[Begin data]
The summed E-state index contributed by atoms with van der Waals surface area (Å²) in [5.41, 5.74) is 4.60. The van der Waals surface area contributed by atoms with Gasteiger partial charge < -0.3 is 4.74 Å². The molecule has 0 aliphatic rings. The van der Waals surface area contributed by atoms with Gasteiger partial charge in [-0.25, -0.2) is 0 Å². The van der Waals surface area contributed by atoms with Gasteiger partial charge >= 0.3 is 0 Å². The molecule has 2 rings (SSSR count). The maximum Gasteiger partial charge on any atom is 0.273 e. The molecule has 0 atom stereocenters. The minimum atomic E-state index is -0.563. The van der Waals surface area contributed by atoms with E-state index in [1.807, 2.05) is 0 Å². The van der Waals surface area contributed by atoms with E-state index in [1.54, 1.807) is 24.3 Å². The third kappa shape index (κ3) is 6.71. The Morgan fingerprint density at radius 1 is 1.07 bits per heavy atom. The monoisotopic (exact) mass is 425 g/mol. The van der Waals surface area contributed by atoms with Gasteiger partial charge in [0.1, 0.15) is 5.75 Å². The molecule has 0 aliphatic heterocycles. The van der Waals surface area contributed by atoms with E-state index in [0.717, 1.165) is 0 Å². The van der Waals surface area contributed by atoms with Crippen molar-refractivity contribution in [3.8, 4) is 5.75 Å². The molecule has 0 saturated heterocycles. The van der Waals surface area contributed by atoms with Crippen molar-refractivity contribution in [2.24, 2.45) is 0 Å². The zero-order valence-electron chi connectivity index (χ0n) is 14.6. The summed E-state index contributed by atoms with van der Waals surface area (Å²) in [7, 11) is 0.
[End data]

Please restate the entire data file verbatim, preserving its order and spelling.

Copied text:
The summed E-state index contributed by atoms with van der Waals surface area (Å²) in [5.41, 5.74) is 4.60. The van der Waals surface area contributed by atoms with Gasteiger partial charge < -0.3 is 4.74 Å². The molecule has 0 aliphatic rings. The van der Waals surface area contributed by atoms with Gasteiger partial charge in [-0.25, -0.2) is 0 Å². The van der Waals surface area contributed by atoms with Gasteiger partial charge >= 0.3 is 0 Å². The molecule has 2 rings (SSSR count). The maximum Gasteiger partial charge on any atom is 0.273 e. The molecule has 0 atom stereocenters. The minimum atomic E-state index is -0.563. The van der Waals surface area contributed by atoms with E-state index in [1.807, 2.05) is 0 Å². The van der Waals surface area contributed by atoms with E-state index in [1.54, 1.807) is 24.3 Å². The third kappa shape index (κ3) is 6.71. The Morgan fingerprint density at radius 1 is 1.07 bits per heavy atom. The monoisotopic (exact) mass is 425 g/mol. The van der Waals surface area contributed by atoms with Gasteiger partial charge in [0.1, 0.15) is 5.75 Å². The molecule has 0 aliphatic heterocycles. The van der Waals surface area contributed by atoms with E-state index in [0.717, 1.165) is 0 Å². The van der Waals surface area contributed by atoms with Crippen molar-refractivity contribution in [3.8, 4) is 5.75 Å². The molecule has 0 saturated heterocycles. The van der Waals surface area contributed by atoms with Crippen molar-refractivity contribution in [2.24, 2.45) is 0 Å². The zero-order valence-electron chi connectivity index (χ0n) is 14.6. The summed E-state index contributed by atoms with van der Waals surface area (Å²) in [7, 11) is 0.